I believe a ban or restrictions on physician dispensing would spell disaster for Illinois injured workers because a ban would eliminate the tremendous benefits to injured workers, who receive medication at the point of care to ensure compliance. Such a ban would delay necessary treatment and would lead to more cost.  Physician dispensing allows for better patient compliance with the treatment plan because necessary medication is given to the patient 100% of the time (unlike going to the pharmacy where there is a 30% no-fill rate due to various insurance-related hurdles or other hassles). 


Work comp is not like regular healthcare–filling prescriptions is far more difficult. Injured workers do not have a "Workers’ Compensation" insurance card and, therefore, do not readily have access to employer insurance carrier information. Without a claim number and approval from the carrier, often, a pharmacy will not fill an injured worker's prescription, which can take days.  In many cases, especially when pharmaceutical delays are present, the patient does not follow-up in order to fill a prescription, which, a lot of the time, is due to unreliable patient transportation issues of this type of delay, resulting in patient harm and protracted costs.


It needs to be pointed out that physicians do not set the price of medications they dispense (with the exception of compounding drugs which are not subject to a fee schedule and is a separate issue). In November 20, 2012, Illinois changed the reimbursement rules to set the prices for physician-dispensed prescription drugs to the Average Wholesale Price (AWP) of the original drug used in the repackaging process and explicitly require that dispensing physicians provide the National Drug Code (NDC) of the underlying drug.  Maximum reimbursement for drugs dispensed outside of a licensed pharmacy is AWP, plus $4.18 dispensing fee.


There is research that supports of the benefits of MD dispensing driven by physician and patient perceptions of convenience and cost reductions along with enhanced patient adherence to treatment. Future dispensing is likely to increase due to consumers' satisfaction with the point-of-care delivery practice that avoids a separate trip to a pharmacy. Consumer self-reported adverse drug reactions (ADRs) were equivalent between pharmacist- and physician-dispensed drugs, but urgent and emergency clinic ADR consultations were slightly lower with physician dispensing. (Munger et al National evaluation of prescriber drug dispensing. Pharmacotherapy. 2014 Oct;34(10):1012-21).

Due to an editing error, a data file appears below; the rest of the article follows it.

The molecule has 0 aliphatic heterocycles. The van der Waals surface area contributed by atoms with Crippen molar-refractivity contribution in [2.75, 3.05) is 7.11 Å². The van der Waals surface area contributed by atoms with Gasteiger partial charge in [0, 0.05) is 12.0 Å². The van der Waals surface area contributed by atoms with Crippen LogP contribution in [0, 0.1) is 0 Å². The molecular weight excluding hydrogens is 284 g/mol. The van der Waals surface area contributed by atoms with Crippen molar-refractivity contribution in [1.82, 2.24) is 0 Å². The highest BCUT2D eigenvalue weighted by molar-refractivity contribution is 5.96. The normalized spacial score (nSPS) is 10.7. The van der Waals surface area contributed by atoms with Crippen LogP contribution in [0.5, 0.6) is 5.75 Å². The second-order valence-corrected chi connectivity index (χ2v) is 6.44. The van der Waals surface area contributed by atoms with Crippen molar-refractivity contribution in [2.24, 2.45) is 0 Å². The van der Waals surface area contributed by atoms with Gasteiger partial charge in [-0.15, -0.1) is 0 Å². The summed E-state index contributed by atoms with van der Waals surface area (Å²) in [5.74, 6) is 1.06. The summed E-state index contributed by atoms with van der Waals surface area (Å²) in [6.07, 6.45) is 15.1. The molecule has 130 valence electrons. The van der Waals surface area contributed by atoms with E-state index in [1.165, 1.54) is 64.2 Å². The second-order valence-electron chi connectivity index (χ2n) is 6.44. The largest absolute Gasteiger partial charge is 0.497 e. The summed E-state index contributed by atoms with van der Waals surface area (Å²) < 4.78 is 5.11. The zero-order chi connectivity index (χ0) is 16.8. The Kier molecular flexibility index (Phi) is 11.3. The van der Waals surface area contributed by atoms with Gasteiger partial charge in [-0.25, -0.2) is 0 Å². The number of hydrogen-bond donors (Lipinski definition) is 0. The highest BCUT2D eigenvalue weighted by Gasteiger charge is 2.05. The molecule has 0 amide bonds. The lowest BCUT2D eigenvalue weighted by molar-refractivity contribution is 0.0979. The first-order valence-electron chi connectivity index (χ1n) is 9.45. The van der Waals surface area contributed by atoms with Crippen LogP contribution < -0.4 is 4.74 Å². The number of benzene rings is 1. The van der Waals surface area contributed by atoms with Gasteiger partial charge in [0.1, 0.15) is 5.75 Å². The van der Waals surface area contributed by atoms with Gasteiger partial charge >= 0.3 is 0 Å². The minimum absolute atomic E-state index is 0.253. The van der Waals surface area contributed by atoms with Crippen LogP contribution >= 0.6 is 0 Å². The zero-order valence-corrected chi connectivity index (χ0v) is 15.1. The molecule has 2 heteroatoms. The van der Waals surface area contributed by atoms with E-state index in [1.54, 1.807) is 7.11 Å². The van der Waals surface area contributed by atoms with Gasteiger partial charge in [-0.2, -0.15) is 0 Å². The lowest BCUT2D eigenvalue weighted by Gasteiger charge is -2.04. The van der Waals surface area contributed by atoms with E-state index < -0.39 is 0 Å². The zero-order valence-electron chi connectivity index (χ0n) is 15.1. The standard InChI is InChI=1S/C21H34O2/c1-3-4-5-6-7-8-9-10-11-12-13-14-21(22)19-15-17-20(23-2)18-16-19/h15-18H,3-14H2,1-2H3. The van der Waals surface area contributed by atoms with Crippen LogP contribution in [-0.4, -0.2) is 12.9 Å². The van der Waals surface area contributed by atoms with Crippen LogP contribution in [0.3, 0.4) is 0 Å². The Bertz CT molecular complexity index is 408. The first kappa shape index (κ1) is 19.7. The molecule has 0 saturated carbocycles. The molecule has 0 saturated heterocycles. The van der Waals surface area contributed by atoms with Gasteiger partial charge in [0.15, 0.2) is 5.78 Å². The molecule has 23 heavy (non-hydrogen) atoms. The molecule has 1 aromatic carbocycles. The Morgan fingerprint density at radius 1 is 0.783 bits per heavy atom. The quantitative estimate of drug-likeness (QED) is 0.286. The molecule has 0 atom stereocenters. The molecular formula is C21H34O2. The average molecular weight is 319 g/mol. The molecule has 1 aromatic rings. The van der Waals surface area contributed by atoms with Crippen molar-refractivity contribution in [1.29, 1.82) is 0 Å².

Despite the convenience and increased patient adherence to treatment with physician dispensed drugs, opposition to MD dispensing has been driven bysome research studies on physician practices with similar incentives, such as self-referral for lab tests or imaging, has found that incentives inherent in self-referral leads to over-utilization.  The Workers’ Compensation Research Institute (WCRI) has provided several studies on physician dispensing, including the recently publishedJuly 2016 WCRI study “Monitoring Illinois Reforms on Physician Dispensing” (Editor’s note Dr. Fletcher was a peer reviewer on this study).


According to WCRI (which roughly analyzes half of the WC claims in Illinois focusing on claims with more than 7 days lost time), physicians dispensed 42 percent of all prescriptions in 2014 Q1, a drop from 52 percent in the pre-reform quarter 2012 Q3. Despite the decreased frequency of physician dispensing physicians’ cost share increased slightly from 57 percent in 2012Q3 to 61 percent in 2014Q1. This appears to have been driven by the significant increase in the price per pill for physician-dispensed prescriptions because of the emergence of three new different strength products (150 mg Tramadol extended release, 2.5/325 mg hydrocodone-acetaminophen, and 7.5 cyclobenzaprine HCL) that skirt around the reforms put in place in November 2012.